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Publication Type J
Authors Duarte, B., D. Santos, H. Silva, J. C. Marques and I. Cacador
Title Photochemical and biophysical feedbacks of C-3 and C-4 Mediterranean halophytes to atmospheric CO2 enrichment confirmed by their stable isotope signatures
Source Plant Physiology and Biochemistry
Author Keywords CO2 rising Halophytes Climate change OJIP transients Stable isotopes photosynthetic electron-transport modulated pam fluorometry carbon-dioxide enrichment elevated co2 photosystem-ii chlorophyll fluorescence regulatory networks aster-tripolium climate-change silver birch
Abstract According the latest predictions, an increase of about two times in atmospheric CO2 concentrations, is expected to occur by the end of this century. In order to understand the effects of this atmospheric composition changes on two abundant Mediterranean halophytes (Halimione portulacoides and Spartina maritima), mesocosmos trials were performed simulating two atmospheric CO2 environments (380 ppm and 760 ppm of CO2 respectively). The two chosen halophyte species present different metabolic characteristics: H. portulacoides, is a C3 specie while S. maritima is a C-4 species. Distinct feedbacks were obtained for each of the studied species. Stable Isotope discrimination showed that both species showed an enhancement of the Rubisco carboxylation capacity and photosynthetic efficiency mostly due to an increase in intracellular [CO2]. In H. portulacoides CO2 fertilization induced an enhancement of ETR and a decrease in non-photochemical quenching and in dissipated energy fluxes. On the other hand the C-4 grass S. maritima, already at full capacity, showed no photosynthetic enhancement. In fact this highly productive grass presented lower photosynthetic efficiencies accompanied by increases in dissipated energy fluxes mostly due to reductions in energy flux associated with the transport of reducing power throughout the quinone pool. The accumulation of reducing power led to oxidative stress, and thus the photosynthetic ability of this grass was greatly reduced. Both these feedbacks to realistic future CO2 concentrations are important consideration for in future primary productivity models, indicating a possible reduced abundance of the pioneer S. maritima and an increased biomass spreading of the sediment stabilizer H. portulacoides, inevitably affecting the morphology and function of the salt marshes imposed by these atmospheric changes, both in terms of ecosystem functioning and loss of biodiversity. (C) 2014 Elsevier Masson SAS. All rights reserved.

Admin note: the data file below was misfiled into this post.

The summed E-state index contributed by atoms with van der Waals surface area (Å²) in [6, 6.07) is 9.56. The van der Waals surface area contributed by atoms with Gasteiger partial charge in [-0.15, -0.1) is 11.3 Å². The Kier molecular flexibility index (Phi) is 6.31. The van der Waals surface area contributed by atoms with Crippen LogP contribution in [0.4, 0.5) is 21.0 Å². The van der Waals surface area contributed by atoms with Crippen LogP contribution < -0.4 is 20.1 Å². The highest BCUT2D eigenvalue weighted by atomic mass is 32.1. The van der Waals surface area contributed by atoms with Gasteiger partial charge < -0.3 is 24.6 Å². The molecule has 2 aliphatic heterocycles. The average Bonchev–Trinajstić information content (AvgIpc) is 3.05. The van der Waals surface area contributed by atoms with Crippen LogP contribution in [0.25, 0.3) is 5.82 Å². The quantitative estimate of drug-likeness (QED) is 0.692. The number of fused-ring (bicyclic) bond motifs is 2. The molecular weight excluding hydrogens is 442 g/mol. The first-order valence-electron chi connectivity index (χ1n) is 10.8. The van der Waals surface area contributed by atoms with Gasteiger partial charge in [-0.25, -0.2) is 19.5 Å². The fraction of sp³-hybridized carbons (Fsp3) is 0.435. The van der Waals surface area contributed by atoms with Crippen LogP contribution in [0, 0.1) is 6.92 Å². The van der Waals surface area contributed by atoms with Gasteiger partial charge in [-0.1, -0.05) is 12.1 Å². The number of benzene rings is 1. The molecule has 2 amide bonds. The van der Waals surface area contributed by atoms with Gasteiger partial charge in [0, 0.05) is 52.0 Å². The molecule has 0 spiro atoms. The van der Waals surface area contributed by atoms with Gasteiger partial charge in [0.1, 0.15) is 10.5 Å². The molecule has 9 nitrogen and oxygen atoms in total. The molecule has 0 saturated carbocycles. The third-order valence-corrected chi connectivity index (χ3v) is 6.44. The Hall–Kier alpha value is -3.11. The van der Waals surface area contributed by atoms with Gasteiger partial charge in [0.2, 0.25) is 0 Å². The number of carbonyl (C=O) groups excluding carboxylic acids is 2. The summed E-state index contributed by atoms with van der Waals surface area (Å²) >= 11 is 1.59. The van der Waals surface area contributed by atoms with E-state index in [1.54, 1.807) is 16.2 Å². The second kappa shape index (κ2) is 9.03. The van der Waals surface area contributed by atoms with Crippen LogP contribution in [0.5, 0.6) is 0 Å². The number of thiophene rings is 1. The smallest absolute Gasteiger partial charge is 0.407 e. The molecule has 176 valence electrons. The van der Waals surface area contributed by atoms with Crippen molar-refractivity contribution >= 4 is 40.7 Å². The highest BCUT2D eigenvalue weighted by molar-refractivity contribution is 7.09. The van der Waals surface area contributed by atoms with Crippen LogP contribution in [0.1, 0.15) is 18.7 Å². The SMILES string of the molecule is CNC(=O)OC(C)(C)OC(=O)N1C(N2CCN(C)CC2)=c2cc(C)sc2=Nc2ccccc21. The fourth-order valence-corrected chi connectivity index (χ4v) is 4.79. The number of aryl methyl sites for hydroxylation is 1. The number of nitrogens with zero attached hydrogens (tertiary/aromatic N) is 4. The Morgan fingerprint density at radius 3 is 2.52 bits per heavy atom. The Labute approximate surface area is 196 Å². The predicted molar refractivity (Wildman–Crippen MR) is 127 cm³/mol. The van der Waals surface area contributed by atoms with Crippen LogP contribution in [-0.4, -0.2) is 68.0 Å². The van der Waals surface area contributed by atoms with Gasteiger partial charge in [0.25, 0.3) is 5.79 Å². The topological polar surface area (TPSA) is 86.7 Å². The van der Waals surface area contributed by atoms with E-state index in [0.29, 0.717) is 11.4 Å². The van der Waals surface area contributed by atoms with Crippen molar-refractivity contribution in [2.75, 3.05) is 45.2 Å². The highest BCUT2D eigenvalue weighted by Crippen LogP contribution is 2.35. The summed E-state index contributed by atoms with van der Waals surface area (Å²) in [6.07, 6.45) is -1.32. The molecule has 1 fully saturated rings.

ISSN 0981-9428
ISBN 0981-9428
29-Character Source Abbreviation Plant Physiol. Biochem.
Publication Date Jul
Year Published 2014
Volume 80
Beginning Page 10-22
Digital Object Identifier (DOI) 10.1016/j.plaphy.2014.03.016
Unique Article Identifier WOS:000338004600002
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